That is why the Government has had a strong focus on early years right from when it first came into government in 2007. We expect community planning partnerships to have a focus on the early years in their single outcome agreements. Addressing health inequalities in the early years is not a job for the national health service alone; we need all statutory agencies and partners to work with the strength, skill and assets of communities.

We have also focused on developing strong evidence-based policies in the early years that deliver a proportionate or progressive universalism, which we believe will make a difference.

For example, in our work on antenatal inequalities, we have taken on the messages about the need for a universal approach to ensure that we reach all those who are in need of services by focusing on improving access to maternity services. We have developed a robust framework to support maternal and infant nutrition, including breastfeeding, in recognition of the importance of nutrition pre and post birth. We have implemented the family nurse partnership but recognise that it reaches only a specific segment of the population, albeit one that comprises those who are at higher risk of poor outcomes.

There was a clear message from the evidence-taking session with the general practitioners at the deep end group and others that continuity of care and consistency of approach are crucial to reducing health inequalities. All our early years policies strive to achieve that. That is why we have invested significantly in strengthening universal services by increasing the number of health visitors to ensure that all families can access the services that they need through that universal gateway of provision.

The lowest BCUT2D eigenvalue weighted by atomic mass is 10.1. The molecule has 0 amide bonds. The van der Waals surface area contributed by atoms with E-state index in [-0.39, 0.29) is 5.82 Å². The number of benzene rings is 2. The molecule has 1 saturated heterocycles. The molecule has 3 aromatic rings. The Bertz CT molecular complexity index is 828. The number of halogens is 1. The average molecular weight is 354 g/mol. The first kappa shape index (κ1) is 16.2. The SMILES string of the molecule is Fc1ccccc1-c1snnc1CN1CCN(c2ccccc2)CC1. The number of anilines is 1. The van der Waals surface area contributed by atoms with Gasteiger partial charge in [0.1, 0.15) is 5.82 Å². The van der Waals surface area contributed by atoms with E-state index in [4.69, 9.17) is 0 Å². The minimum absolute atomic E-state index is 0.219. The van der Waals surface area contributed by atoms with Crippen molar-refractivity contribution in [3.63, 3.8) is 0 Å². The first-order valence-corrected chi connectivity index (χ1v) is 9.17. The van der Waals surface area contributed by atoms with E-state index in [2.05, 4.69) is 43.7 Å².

However, we also need to be clear that health inequalities cannot be reduced by health interventions and policies alone. They are linked to and derive from the wider inequalities agenda of socioeconomic and welfare policies. As the committee knows, the Government does not yet have all the levers to address those comprehensively and coherently, but that does not mean that we can do nothing, and we must do all we can to address that social imperative.



Health and Sport Committee 09 December 2014 : Tuesday, December 09, 2014
Maureen Watt

I think that it is an inspiring choice. Much of our work is based on equally well, which I was involved with as the Minister for Schools and Skills from 2007 to 2009. Harry Burns was a key member of the task force, which was where I first learned about how early health and the mother’s health pre birth can impact on children’s early years, and how regular feeding and nurturing are so important to the development of children’s brains.



Health and Sport Committee 09 December 2014 : Tuesday, December 09, 2014
Maureen Watt

You highlight a problem with pilots. People get upset if they think that a pilot has been working and we stop it because evaluation has shown that it has not delivered what was expected. That has been a problem across Governments.

Therefore, it is important that evaluation is built into pilots. Where feasible, that could be done in house or it might involve bodies such as universities undertaking self-evaluation. We are trying to improve on the methodology all the time to ensure that we are getting the right data so that we can find out whether pilots work. We also want the people who come to the sessions that we run across the country every now and again to share data and experiences, because that is extremely valuable.

Vote DetailMSP VoteResult

S4M-12120.1 Jenny Marra: 2020 Vision, the Strategic Forward Direction of the NHS—As an amendment to
>> Show more
NoDefeated

S4M-12101 John Swinney: Budget (Scotland) (No.4) Bill—That the Parliament agrees to the general prin
>> Show more
YesCarried

S4M-12095.4 Ken Macintosh: Tackling Inequalities—As an amendment to motion S4M-12095 in the name of
>> Show more
NoDefeated

S4M-12095.2 Alex Johnstone: Tackling Inequalities—As an amendment to motion S4M-12095 in the name of
>> Show more
NoDefeated

S4M-12095.1 Willie Rennie: Tackling Inequalities—As an amendment to motion S4M-12095 in the name of
>> Show more